tiums in the garden helps to repel
several varieties of beetles and cat-
erpillars. Squash grown in Florida
is especially susceptible to numer-
ous insect pests repelled by nastur-
tiums. This pest control is also true
for the brassicas, which include
broccoli, collards, mustards, and
radishes. Imagine the panorama
of brightly colored flowers dotting
the garden, knowing the pests are
being kept at bay by this pretty
The entire plant is edible. Pinch
the flower's stem about an inch
back. The leaves can be harvested
this same way. Provide a safe col-
lection basket for your edible flow-
er harvest, as they are quite fragile.
I'm all the time savoring a flower
in the fresh air of the garden for
the thrill of the immediate burst
of flavor. Keep the harvest shaded
and cool. Rinse the flowers ever so

lightly to avoid bruising the col-
ored petals. (No wonder you can
never find nasturtiums available at
a retail produce counter.)
The bright colors top a salad of
mixed garden greens surprisingly
well. Don't mix the flowers into
the salad since this will damage
the effect. The leaves mixed with
the other salad greens add their
subtle peppery flavor. The leaves
are also an excellent addition to
stir fry blends, although the flow-
ers wouldn't survive the wok at all.
By protecting the plants from
the extremes of winter and sum-
mer weather, a nasturtium crop
can be grown year round in
Central Florida. With the motiva-
tions of beauty, companionship,
flavor, and just plain fun, every
gardener could be taking part in
this joy of growing. I do, and so
should you!

Tom Carey is the owner of Sundew Gardens, a
you-pick gardening business in Oviedo. Visit the
Sundew Gardens Facebook page.

WOMEN I Female fire chief started at the bottom as a volunteer firefighter

< continued from the front page

Lt. Jennifer Jenkins
Commander of the North
Region, Seminole County
Sheriff's Office
NewJersey native, Lt. Jenni-
fer Jenkins was fascinated
with police work and fol-
lowed her brother into law
enforcement. After mov-
ing to Florida she worked
undercover in the high
schools with the Seminole
County drug unit. "That


was great training for me, it
taught me how to self-man-
age and understand how
quickly things can change,"
recalls Jenkins, who was
promoted to Lieutenant in
June 2009.
Her bright smile por-
trays a woman who loves
her job. "I truly enjoy being
with my team. My goal is to
get everyone to their career
goals," said Jenkins. She
advises young girls, "Follow
your dreams."

SCSO Captain Dennis
Lemma commented on

Join Us
May 20, 2010

The Sonesta Hotel
60 South Ivanhoe Boulevard
Orlando, FL

6:00 General Reception
7:00 Linda Greenhouse
8:00 VIP Reception

$75 General Admission
$50 Student Admission

his lieutenants, "They have
phenomenal dynamics and
are compassionate leaders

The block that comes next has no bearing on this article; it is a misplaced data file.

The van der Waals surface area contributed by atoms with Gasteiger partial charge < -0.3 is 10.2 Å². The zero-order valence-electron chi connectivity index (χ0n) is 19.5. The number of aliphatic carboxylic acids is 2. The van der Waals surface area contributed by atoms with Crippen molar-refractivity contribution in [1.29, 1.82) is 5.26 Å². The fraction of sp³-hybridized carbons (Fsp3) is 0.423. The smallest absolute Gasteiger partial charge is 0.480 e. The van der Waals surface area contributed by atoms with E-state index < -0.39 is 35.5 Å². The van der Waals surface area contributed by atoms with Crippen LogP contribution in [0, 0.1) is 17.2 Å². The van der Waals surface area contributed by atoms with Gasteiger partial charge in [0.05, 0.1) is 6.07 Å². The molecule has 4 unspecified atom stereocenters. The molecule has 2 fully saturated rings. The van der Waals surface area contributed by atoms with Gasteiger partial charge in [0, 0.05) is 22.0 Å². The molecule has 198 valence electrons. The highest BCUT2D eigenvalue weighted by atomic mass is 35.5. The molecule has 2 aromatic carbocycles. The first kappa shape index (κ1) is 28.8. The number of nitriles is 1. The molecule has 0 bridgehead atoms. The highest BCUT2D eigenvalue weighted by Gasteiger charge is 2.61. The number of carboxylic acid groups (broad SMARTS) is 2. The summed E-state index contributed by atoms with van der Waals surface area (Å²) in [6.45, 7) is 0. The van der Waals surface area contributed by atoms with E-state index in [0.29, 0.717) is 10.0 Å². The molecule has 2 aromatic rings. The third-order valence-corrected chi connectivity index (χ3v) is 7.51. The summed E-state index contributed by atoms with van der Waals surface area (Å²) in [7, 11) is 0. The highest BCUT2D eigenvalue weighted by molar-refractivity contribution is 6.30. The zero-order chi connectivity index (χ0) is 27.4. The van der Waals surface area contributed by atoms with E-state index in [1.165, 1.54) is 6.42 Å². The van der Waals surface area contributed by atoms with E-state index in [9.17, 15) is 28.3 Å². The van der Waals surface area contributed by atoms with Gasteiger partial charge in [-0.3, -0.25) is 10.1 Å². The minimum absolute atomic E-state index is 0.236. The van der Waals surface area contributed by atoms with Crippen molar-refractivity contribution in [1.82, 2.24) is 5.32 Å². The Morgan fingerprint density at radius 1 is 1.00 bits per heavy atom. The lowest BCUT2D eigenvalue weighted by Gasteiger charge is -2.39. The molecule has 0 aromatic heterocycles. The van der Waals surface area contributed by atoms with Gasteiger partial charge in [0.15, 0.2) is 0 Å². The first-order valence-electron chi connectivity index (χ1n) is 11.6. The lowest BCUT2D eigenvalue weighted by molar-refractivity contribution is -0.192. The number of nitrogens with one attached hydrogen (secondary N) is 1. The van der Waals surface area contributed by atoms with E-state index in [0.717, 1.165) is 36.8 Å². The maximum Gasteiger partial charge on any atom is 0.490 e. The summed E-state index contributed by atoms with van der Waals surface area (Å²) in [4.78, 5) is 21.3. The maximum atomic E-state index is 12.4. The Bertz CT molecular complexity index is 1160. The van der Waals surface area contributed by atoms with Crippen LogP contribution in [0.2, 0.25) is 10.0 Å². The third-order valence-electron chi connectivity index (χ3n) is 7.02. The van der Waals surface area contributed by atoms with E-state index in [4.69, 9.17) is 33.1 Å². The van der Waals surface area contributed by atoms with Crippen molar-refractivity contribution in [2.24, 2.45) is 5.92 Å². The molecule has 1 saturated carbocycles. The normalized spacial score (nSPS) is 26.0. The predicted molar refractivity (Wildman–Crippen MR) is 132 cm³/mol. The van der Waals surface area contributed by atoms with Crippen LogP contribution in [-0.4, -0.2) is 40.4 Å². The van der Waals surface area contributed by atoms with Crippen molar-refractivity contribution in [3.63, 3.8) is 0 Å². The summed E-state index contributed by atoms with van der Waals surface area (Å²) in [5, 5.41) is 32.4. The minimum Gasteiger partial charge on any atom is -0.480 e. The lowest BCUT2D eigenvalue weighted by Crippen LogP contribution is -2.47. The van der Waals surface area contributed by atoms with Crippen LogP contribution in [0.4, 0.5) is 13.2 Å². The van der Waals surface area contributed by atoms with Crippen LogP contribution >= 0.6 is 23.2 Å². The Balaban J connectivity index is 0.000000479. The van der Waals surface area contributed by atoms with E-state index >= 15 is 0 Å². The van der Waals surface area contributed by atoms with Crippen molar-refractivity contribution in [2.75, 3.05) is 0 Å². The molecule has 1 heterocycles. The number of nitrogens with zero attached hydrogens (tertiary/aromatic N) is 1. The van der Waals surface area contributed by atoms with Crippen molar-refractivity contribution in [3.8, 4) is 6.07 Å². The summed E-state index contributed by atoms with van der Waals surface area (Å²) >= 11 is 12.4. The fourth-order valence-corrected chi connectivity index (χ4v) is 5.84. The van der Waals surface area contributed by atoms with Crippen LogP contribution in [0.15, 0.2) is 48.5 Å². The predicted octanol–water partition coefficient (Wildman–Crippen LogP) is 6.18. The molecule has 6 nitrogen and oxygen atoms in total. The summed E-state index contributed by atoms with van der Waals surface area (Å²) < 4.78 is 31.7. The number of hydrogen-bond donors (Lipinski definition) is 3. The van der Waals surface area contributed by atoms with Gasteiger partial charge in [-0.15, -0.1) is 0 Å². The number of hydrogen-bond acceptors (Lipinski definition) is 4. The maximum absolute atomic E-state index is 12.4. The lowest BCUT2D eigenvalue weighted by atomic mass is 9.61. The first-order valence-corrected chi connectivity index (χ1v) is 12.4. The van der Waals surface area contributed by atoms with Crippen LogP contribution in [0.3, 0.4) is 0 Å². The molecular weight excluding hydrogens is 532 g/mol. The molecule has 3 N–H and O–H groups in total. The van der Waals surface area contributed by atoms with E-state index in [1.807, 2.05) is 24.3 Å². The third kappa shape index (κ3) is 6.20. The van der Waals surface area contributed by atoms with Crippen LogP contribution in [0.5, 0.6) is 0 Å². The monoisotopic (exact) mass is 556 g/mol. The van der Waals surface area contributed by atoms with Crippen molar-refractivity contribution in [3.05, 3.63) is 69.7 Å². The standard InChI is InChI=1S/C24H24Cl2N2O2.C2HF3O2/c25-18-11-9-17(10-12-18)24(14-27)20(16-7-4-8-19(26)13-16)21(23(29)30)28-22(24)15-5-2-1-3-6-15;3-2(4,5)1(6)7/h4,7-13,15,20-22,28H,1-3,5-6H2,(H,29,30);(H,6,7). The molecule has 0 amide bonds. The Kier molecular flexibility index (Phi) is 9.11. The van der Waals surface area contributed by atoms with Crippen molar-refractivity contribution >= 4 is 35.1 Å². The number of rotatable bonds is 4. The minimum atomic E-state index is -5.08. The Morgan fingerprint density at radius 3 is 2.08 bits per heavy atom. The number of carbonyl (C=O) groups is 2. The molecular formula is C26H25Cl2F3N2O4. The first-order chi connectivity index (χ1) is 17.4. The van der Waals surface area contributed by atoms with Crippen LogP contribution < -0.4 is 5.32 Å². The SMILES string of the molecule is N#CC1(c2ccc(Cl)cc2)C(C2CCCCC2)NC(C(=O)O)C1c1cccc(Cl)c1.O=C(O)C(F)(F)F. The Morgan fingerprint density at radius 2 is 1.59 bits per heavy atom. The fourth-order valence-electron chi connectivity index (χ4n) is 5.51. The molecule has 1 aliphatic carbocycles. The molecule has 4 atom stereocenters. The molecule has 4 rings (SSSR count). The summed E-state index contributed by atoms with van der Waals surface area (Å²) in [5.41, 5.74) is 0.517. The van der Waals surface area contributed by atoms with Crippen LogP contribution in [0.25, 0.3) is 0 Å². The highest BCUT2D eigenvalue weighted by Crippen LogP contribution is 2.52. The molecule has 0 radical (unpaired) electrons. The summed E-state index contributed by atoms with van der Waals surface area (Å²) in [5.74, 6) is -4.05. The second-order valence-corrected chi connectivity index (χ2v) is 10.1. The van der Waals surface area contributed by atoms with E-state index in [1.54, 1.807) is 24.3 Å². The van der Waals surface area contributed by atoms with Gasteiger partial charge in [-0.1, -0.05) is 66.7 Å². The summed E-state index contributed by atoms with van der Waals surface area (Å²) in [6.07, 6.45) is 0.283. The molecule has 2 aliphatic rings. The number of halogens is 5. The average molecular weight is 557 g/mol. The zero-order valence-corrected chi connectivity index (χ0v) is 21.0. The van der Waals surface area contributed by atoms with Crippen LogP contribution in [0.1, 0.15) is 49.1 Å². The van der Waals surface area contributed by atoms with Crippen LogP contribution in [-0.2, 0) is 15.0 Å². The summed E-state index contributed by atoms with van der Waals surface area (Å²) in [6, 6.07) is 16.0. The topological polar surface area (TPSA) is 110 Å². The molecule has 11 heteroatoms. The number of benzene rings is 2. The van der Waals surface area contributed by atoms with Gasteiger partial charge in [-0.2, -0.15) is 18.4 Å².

who put the best interests
of the citizens and their
team above their own."

Fire Chief Leanna Mims,
Seminole County Fire
Fire Chief Mims is part of
a select group. She is one
of only six female metro
fire chiefs nationwide. At
17 she became a volunteer
firefighter and remembers
arriving on an accident

New York Times
Supreme Court

Author of
Becoming Justice

Pulitzer Prize

scene as a new EMT. "It was
chaotic but being able to
intervene, I realized what I
wanted to do."
Mims said fire services
have changed from the
traditional picture of a fire
truck and Dalmatian to
an all-hazard emergency
response operation which
includes medical, auto
crashes, special hazards,
spills and technical rescues.
"You never know what
you'll walk into," said Mims,
whose responsibilities
include 400 personnel, 18
stations, and 28,000 service
calls annually.
"It's not about being the
woman in charge, you have
to set vision and commu-
nicate that to key people,
empowering them to be
leaders. It's not a one-per-
son show."
Command structure
and chain of command is
critical. "It's imperative we
respect it, otherwise we risk
losing the edge in a chaotic
situation," she said.
She admits that drops in
funding and resources can
affect morale.
"I have to always think
about what we can do to
take care of the team who
takes care of the commu-
nity," she said.
Her career advice to
girls: "Find something that
bothers you and try to fix it.
No matter what career you
choose, keep your princi-
ples and never give up your
Mark Oakes, SCFD Assis-
tant Chief of Operations
said Mims had a lot on her
plate when she became
"During her tenure,
Chief Mims has had to take
a quickly changing orga-
nization and reshape it to
prepare for the future while
maintaining and building
traditions," Oakes said.
Maria Santana, interim
director of University of
Central Florida's Women's
Studies Program, believes
the keys to success for
young women in any career

are leadership and commu-
nication. Girls under 8 years
old are vocal and enjoy
being noticed. But later they
doubt themselves, become
uncomfortable in leader-
ship and are bombarded by
media influences.
"We need to cultivate
strong hearts and minds
so they can be empowered
at whatever career choice
they make regardless of
gender. Programs like Girl
Scout and the UCF Young
Women's Leadership Pro-
gram can give them con-
fidence. I believe our girls
hold great promise."

Chief of Police Val B.
Demings, Orlando Police
Florida State University
Criminal Justice major Val
B. Demings viewed police
work as a way to pay for
law school but she quickly
realized that rescuing oth-